That won’t work this time for two reasons: Now a pitcher has to face at least three hitters. And the Dodgers are far less platoon-oriented than they used to be, especially since two of their better hitters against lefties are lefty swingers, Edwin Rios and Corey Seager.

“I can assure you that Brandon Woodruff will start a game,” Counsell said Monday. He just didn’t say when.

The Dodgers achieved the best record in baseball against the AL and NL West, and played only 13 games against teams that finished over .500 (they were 6-4 against the Padres and 2-1 against the A’s, so there’s that). Milwaukee played in an NL Central in which four teams made the postseason, and they played six playoff teams from the Central divisions in all (and were 19-24 against teams over .500).

“I mean, we’ve got a really tough division,” Brewers outfielder Christian Yelich told Milwaukee media members Sunday after his team secured its postseason berth. ” … All those teams are bunched together, and we had to earn it. And it was tough. We beat each other up, all four teams.”

Milwaukee’s hammer is its bullpen, as it was two years ago. This time Josh Hader (13 saves in 15 opportunities, .123 opponents batting average) is complemented by rookie right-hander Devin Williams (4-1, 0.33 ERA in 22 games, 53 strikeouts in 27 innings and an .090 opponents average), who combines a wicked changeup with big-time velocity. The Dodgers have seen him exactly once, two-thirds of an inning in spring training.

We must keep in mind that this four-season stretch of Dodgers baseball – regular season baseball, anyway – has been awfully fun to watch: 104 victories in 2017, 106 in ’19, and a 60-game stretch in 2020 that, if that pace held, could have tied the major league record of 116 wins. October? Another story.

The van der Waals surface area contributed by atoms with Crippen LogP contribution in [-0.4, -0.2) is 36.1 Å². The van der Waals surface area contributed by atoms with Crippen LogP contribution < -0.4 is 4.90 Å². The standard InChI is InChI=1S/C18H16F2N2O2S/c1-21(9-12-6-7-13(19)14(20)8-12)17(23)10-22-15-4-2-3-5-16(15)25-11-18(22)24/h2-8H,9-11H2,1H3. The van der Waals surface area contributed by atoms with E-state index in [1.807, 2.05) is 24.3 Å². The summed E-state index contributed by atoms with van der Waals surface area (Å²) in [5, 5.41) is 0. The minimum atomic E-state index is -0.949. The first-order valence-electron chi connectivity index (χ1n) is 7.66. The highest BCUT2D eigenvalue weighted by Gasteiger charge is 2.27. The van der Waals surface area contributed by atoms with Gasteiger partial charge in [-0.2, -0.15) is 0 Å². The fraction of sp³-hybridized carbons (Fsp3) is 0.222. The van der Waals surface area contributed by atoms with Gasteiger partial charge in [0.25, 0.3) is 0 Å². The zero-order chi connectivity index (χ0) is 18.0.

Roberts was asked Sunday morning if he felt his team might be better prepared to win a World Series this year.

“I thought we were very prepared the last four years,” he said. “I think we have a deeper bullpen. Certainly adding Mookie (Betts) to the mix makes us better. And I think the experience, all that stuff combined, gives us an even better chance this year.”

It’s time to prove it. If they can get past all of these obstacles, there will be no asterisk attached.

jalexander@scng.com

@Jim_Alexander on Twitter

 

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Eight Orange County players on MLB playoff rosters

Major League Baseball active players in this year’s playoffs who played high school baseball in Orange County:

AMERICAN LEAGUE

Cleveland Indians: Shane Bieber, P, Laguna Hills

New York Yankees: Gerrit Cole, P, Orange Lutheran

{NOTE: Oakland A’s 3B Matt Chapman, El Toro, had season-ending hip surgery this month)

NATIONAL LEAGUE

Atlanta Braves: Freddie Freeman, 1B, El Modena; Tyler Matzek, P, Capistrano Valley

Chicago Cubs: Kyle Hendricks, P, Capistrano Valley

Cincinnati Reds: Michael Lorenzen, P, Fullerton; Tyler Mahle, P, Westminster

Miami Marlins: Brad Boxberger, P, Foothill

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Fullerton Union High alumni bid old gym farewell

Dozens of Fullerton Union High alumni mingled –  as best they could in masks and socially distanced – in front of the school’s gymnasium on Friday, Sept. 25.

They came to say goodbye to the old gym, and reminisce about the basketball games and pep rallies and dances they attended.

  • Fullerton Union High School alumni take photographs during a memorial for its 100-year-old gymnasium on Friday, September 25, 2020. (Photo by Drew A. Kelley, Contributing Photographer)

  • Diana Folsom-Wintrode, Fullerton Union High School class of 1960, admires a 1942 yearbook during a memorial for its 100-year-old gymnasium on Friday, September 25, 2020. (Photo by Drew A. Kelley, Contributing Photographer)